Hamartomatous polyposis syndromes are a heterogeneous group of disorders that are inherited in an autosomal dominant fashion. These syndromes only represent a small number of the inherited gastrointestinal cancer predisposition syndromes. However, many of these syndromes carry a substantial risk for developing colorectal cancer, as well as extra-colonic malignancy.
We searched for articles on inherited hamartomatous polyposis syndromes, including familial juvenile polyposis syndrome, Peutz-Jeghers syndrome, PTEN hamartoma tumor syndrome, multiple endocrine neoplasia syndrome 2B, hereditary mixed polyposis syndrome, Cronkhite-Canada syndrome, basal cell nevus syndrome, and neurofibromatosis 1, in PubMed, Embase, and Elsevier ScienceDirect. In this review, we briefly discuss the diagnosis and clinical features of these disorders and the molecular alterations responsible for these syndromes.
Given the clinical similarities of these hamartomatous syndromes and the autosomal dominant pattern of inheritance, it is sometimes difficult to differentiate hamartomatous polyps, especially with atypical presentation. The molecular analysis and diagnosis make it possible to identify the subtype of these syndromes. In addition, these tests raise an intriguing possibility that surveillance and early medical intervention will allow for the identification of at-risk patients and the reduction of morbidity and mortality.
"The mutation of PTEN tumor suppressor gene that is present on one allele in every cell in a body cannot inhibit the endothelial tube formation induced by the vascular endothelial growth factor (VEGF) which results in the subsequent VEGF expression. The somatic PTEN mutations do not have an antiangiogenic effect, acting as a regulator of the cellular growth activated by tyrosine kinase.14,15 "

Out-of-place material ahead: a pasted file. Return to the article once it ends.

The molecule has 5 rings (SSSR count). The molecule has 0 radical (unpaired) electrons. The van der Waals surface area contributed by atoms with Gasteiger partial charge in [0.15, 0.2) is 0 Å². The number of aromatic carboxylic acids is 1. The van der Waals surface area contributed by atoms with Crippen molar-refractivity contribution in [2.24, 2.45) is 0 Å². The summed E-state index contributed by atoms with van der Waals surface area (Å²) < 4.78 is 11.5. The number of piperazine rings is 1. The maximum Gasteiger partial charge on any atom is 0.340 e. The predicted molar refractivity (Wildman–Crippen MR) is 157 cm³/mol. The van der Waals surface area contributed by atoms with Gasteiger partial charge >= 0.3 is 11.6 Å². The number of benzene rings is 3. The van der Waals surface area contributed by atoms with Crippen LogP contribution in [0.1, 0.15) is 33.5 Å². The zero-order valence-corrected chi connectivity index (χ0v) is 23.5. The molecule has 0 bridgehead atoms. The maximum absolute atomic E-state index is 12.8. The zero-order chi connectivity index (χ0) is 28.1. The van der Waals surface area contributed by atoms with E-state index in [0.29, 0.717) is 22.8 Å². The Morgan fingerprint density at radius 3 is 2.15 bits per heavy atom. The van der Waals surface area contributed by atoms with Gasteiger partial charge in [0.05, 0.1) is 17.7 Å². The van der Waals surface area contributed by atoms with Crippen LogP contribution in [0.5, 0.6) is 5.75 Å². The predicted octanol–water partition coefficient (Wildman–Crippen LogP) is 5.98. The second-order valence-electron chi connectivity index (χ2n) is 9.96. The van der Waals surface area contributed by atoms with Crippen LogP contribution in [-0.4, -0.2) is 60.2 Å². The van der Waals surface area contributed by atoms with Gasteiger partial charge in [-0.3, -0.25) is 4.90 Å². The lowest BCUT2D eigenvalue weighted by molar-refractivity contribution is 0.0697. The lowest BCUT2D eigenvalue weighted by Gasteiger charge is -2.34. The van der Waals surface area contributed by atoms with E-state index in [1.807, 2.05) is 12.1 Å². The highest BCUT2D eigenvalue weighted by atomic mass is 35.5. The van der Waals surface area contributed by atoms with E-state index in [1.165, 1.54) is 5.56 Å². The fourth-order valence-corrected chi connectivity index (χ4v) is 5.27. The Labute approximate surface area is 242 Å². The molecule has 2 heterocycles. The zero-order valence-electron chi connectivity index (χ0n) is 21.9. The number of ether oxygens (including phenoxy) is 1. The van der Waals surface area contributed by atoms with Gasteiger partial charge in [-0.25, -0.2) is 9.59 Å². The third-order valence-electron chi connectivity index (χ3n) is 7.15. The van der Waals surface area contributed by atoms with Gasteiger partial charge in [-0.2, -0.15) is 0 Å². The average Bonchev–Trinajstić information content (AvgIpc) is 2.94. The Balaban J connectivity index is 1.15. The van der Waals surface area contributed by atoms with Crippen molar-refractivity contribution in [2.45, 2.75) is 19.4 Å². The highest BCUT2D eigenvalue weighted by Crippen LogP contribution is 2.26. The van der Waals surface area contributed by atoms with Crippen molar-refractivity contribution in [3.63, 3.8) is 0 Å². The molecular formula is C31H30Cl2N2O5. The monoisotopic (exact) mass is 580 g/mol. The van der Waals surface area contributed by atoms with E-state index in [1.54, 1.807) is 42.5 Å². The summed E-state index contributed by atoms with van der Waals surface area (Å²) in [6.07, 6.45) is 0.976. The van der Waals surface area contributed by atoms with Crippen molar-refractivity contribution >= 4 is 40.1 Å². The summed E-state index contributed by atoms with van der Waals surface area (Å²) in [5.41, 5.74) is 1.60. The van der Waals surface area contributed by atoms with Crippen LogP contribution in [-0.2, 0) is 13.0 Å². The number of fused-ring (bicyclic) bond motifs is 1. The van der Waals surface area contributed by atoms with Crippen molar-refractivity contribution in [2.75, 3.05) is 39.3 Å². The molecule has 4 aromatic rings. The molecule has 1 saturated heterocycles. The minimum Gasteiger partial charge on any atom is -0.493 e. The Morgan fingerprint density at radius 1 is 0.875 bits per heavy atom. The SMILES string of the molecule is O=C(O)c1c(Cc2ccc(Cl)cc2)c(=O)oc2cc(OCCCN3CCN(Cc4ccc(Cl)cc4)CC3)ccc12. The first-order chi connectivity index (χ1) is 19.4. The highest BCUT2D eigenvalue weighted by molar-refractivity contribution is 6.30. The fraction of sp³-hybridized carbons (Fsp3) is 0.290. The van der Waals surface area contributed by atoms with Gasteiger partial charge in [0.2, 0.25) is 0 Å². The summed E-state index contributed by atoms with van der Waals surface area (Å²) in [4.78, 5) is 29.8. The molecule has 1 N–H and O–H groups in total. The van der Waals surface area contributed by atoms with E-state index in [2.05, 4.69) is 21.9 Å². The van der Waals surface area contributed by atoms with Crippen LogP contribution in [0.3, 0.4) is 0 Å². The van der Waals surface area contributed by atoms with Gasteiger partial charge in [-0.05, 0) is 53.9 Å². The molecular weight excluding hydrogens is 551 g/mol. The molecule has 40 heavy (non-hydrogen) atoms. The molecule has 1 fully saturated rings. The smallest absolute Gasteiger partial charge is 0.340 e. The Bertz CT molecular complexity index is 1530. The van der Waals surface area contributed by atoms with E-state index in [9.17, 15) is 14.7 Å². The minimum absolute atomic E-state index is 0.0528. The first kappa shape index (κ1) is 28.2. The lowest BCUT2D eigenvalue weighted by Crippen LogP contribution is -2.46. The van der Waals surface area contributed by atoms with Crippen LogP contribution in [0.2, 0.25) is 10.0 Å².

[Show abstract][Hide abstract] ABSTRACT: Cowden's disease, also known as a kind of phosphatase and tensin homolog (PTEN) hamartoma tumor syndrome, is an uncommon autosomal dominant inherited complex disorder with various hamartomatous growths of multiple organs involving all three germ cell layers. It usually manifests with polyps throughout the gastrointestinal tract, ranging anywhere from 30% to 85%, and more common extra intestinal findings. Mucocutaneous lesions like facial trichilemmomas, acral keratoses, papillomatous papules and macrocephaly, and malignancies including breast, thyroid and endometrial carcinoma are the hallmark of the disease. Here we report on familial Cowden's diseases case of a 52-year-old male proband with mucocutaneous lesions and mutation on the PTEN gene obtained by extrapolating from gastrointestinal polyposis as a starter and his daughter who developed thyroid cancer.
[Show abstract][Hide abstract] ABSTRACT: Colorectal cancer is one of most common digestive malignant tumours; both the incidence and mortality are on the top list. Studies show that nearly a third of the colorectal cancer was caused by hereditary colorectal tumours. Hereditary colorectal tumours mainly include two categories: hereditary nonpolyposis colorectal cancer and hereditary colorectal polyposis; and hereditary colorectal polyposis can also be divided into two types: adenomatous polyposis syndrome and hamartoma polyposis syndrome; including a serial of diseases, such as familial adenomatous polyposis, Peutz-Jeghers syndrome, familial juvenile polyposis coli, PTEN hamartoma tumor syndrome, hereditary mixed polyposis syndrome, et al. Hereditary colorectal tumours is one of the hotspot of clinical oncology for its special genetic basis and clinicopathologic features. In order to deepen people's understanding and improve clinicians' diagnostic ability of hereditary colorectal tumors, the research progress and agreement of hereditary colorectal tumors are
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